Spider-Man: Dying Wish

amazing spider-man dying wish cover trade paperback tpb
7.5 Overall Score
Story: 7/10
Art: 8/10

Different than most Spider-Man storylines

You know it will be reversed

 
Comic Info

Comic Name: Amazing Spider-Man (Volume 2)

Publisher: Marvel Comics

Writer: Dan Slott/J.M. DeMattis/Jen Van Meter

Artist: Richard Elson/Humberto Ramos/Giuseppe Camuncoli/Stephanie Buscema

# of Issues: 3

Release Date: 2013

amazing spider-man #698 cover dr octopus

Amazing Spider-Man (2) #698

Reprints Amazing Spider-Man (2) #698-700 (January 2013-February 2013).  Something is up with Peter Parker.  He isn’t acting like he normally does, and he seems extremely “with it” when it comes to managing his time.  That’s because Peter isn’t Peter anymore, and Doctor Octopus has taken control of his body.  With Peter’s mind trapped in Dr. Octopus’s failing body, he must escape prison and try to find a way to switch his brain back before it is too late…and Doc Ock isn’t having it!

Written by Dan Slott, Spider-Man:  Dying Wish is the final volume in Slott’s Spider-Man run before the cancellation of the Amazing Spider-Man series (and rebranding as Superior Spider-Man).  Following Spider-Man:  Danger Zone, the collection features back-up stories by J.M. DeMattis and Jen Van Meter and art by Richard Elson, Humberto Ramos, Giuseppe Camuncoli, and Stephanie Buscema.  Amazing Spider-Man #699.1 (February 2013) is not included in the collection but was collected as part of Morbius:  The Living Vampire.

I haven’t always loved Slott’s run on Spider-Man, but I’ll give him that he tries new stuff.  I was already off the title at this point, but I couldn’t imagine how he pulled it off when I heard about it.  Slott does manage to make it work, but there are still some underlying problems.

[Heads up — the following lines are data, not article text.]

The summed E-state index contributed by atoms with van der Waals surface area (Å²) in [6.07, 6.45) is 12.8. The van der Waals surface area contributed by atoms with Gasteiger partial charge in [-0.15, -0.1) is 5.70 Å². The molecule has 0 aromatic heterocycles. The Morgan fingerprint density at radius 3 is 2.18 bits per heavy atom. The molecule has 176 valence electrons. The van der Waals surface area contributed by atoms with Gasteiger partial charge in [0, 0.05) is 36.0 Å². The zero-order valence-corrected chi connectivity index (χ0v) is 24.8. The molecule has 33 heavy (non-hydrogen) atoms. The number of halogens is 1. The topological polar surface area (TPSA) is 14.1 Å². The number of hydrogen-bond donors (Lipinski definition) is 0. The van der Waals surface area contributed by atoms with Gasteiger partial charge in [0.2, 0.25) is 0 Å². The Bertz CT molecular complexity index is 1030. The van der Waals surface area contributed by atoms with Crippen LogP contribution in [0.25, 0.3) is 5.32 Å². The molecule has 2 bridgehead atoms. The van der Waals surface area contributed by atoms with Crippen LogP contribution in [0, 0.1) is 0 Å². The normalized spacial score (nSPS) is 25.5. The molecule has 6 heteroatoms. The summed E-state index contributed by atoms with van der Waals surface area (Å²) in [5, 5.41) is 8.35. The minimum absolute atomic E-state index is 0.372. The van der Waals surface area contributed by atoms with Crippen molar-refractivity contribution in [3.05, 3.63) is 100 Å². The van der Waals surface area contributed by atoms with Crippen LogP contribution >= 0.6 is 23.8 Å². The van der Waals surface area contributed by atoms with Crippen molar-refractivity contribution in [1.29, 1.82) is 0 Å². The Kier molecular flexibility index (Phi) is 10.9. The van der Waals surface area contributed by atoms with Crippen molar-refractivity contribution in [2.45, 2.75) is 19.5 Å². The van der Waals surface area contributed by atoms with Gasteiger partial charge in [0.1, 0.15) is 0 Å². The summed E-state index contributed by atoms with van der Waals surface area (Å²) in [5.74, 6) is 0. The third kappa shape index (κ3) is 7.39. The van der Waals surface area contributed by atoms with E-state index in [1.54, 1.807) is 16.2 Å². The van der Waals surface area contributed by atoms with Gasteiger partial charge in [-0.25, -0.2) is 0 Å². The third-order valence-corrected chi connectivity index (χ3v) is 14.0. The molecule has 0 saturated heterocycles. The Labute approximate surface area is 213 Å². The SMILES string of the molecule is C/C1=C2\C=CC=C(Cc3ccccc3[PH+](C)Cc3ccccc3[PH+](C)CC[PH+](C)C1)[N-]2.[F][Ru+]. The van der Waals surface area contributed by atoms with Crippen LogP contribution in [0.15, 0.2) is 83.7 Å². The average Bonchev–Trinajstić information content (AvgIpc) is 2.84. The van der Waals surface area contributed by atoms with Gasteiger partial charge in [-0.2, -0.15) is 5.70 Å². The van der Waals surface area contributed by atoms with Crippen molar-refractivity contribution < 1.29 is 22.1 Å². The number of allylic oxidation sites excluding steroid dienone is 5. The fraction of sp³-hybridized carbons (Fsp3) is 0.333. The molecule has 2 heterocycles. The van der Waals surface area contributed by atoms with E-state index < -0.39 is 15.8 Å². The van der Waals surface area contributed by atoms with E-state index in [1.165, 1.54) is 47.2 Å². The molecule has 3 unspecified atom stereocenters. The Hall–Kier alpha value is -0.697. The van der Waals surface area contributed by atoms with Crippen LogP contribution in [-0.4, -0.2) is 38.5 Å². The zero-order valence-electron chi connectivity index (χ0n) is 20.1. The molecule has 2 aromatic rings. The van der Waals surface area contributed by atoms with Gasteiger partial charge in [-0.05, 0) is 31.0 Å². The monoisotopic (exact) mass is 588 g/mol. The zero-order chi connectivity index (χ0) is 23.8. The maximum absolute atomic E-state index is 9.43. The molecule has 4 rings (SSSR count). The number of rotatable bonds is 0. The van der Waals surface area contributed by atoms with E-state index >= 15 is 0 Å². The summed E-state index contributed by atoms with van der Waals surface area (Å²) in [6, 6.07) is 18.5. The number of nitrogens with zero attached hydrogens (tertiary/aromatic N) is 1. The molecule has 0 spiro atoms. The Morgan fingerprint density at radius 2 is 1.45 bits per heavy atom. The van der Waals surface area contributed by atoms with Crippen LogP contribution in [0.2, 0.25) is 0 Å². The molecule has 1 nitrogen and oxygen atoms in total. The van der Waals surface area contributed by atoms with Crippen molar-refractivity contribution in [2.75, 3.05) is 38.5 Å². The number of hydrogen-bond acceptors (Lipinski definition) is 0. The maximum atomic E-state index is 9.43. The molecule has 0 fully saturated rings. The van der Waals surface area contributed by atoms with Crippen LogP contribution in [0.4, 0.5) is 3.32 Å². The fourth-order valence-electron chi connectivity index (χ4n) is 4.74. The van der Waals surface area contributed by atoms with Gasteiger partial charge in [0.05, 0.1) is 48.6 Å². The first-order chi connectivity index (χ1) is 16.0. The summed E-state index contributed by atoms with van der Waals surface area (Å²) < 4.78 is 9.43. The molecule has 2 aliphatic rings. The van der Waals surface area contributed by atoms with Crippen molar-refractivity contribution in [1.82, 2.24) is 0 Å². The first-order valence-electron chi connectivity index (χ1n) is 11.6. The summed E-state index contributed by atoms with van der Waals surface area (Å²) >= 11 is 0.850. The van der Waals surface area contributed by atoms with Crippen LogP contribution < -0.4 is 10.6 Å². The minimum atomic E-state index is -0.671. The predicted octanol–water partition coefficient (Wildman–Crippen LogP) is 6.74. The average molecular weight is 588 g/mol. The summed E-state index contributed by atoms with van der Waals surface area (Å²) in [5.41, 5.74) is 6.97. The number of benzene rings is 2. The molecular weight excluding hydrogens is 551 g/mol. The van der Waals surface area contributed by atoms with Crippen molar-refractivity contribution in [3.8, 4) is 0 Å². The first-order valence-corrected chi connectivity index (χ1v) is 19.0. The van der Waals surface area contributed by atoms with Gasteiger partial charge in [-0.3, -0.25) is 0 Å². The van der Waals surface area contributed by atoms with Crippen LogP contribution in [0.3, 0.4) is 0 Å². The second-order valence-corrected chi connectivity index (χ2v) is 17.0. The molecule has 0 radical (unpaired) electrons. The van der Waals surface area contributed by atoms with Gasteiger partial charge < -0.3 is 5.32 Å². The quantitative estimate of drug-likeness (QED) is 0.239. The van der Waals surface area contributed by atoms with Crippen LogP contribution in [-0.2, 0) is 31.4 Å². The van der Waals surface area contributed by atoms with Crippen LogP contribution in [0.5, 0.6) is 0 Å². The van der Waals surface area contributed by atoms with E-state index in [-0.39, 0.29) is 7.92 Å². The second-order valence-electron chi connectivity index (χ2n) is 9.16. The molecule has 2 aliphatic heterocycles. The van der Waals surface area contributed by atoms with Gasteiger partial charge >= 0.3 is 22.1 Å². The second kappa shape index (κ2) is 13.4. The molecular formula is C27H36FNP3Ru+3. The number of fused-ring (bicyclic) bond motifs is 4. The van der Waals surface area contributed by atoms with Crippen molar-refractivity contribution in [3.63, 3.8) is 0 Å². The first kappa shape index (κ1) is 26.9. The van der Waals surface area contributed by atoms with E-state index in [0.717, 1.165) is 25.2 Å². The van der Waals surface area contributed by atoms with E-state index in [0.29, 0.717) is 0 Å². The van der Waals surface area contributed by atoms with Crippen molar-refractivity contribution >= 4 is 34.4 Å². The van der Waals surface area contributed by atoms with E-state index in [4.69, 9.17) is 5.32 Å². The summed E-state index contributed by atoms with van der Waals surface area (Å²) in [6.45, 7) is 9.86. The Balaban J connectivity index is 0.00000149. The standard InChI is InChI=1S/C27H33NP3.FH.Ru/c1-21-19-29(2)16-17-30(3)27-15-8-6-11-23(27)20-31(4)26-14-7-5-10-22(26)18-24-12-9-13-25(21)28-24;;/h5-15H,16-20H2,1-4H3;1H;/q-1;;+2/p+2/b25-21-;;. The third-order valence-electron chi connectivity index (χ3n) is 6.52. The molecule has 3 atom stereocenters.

amazing spider-man #700 cover review

Amazing Spider-Man (2) #700

The story is as comic-booky as you can get.  You have people swapping brains and a villain inhabiting the body of the “hero”.  It is some of these weird tonal differences that makes Slott work and hurts him.  It feels like he’s a bit all over the place in that sense.  Sometimes the drama is played up and sometimes the “fun” of Spider-Man is played up, but it doesn’t seem to make for a completely consistent character.  The fun stuff seems to work better than the drama and there are a lot of drama portions in the story.

As a result, the storyline was kind of divisive for fans.  I don’t find it divisive as much as gimmicky.  You know that Peter Parker will be back and you know that Doctor Octopus as Spider-Man is temporary…it is the nature of comic books.  I was surprised by how long the storyline kept going.  It also sparked controversy with Peter’s relationship with Mary Jane.  With Doctor Octopus in Peter’s body, essentially he’s assaulting Mary Jane even if she doesn’t know it.  It is a weird way to start a new series (and add in that Dr. Octopus was going to marry May Parker at one point, and it even gets more disgusting).

Spider-Man:  Dying Wish is a real directional change for the comic, but it does feel natural within the context of Slott’s run.  I still don’t like much of the supporting cast built for Slott’s run, and I don’t like the direction of many of the classic characters.  I will say that I kind of enjoyed Superior Spider-Man when it launched because it was kind of different and it wasn’t “Spider-Man Proper”.  Spider-Man:  Dying Wish was followed by Superior Spider-Man 1:  My Own Worst Enemy.

Followed By:

Superior Spider-Man 1:  My Own Worst Enemy

Author: JPRoscoe View all posts by
Follow me on Twitter @JPRoscoe76! Loves all things pop-culture especially if it has a bit of a counter-culture twist. Plays video games (basically from the start when a neighbor brought home an Atari 2600), comic loving (for almost 30 years), and a true critic of movies. Enjoys the art house but also isn't afraid to let in one or two popular movies at the same time.

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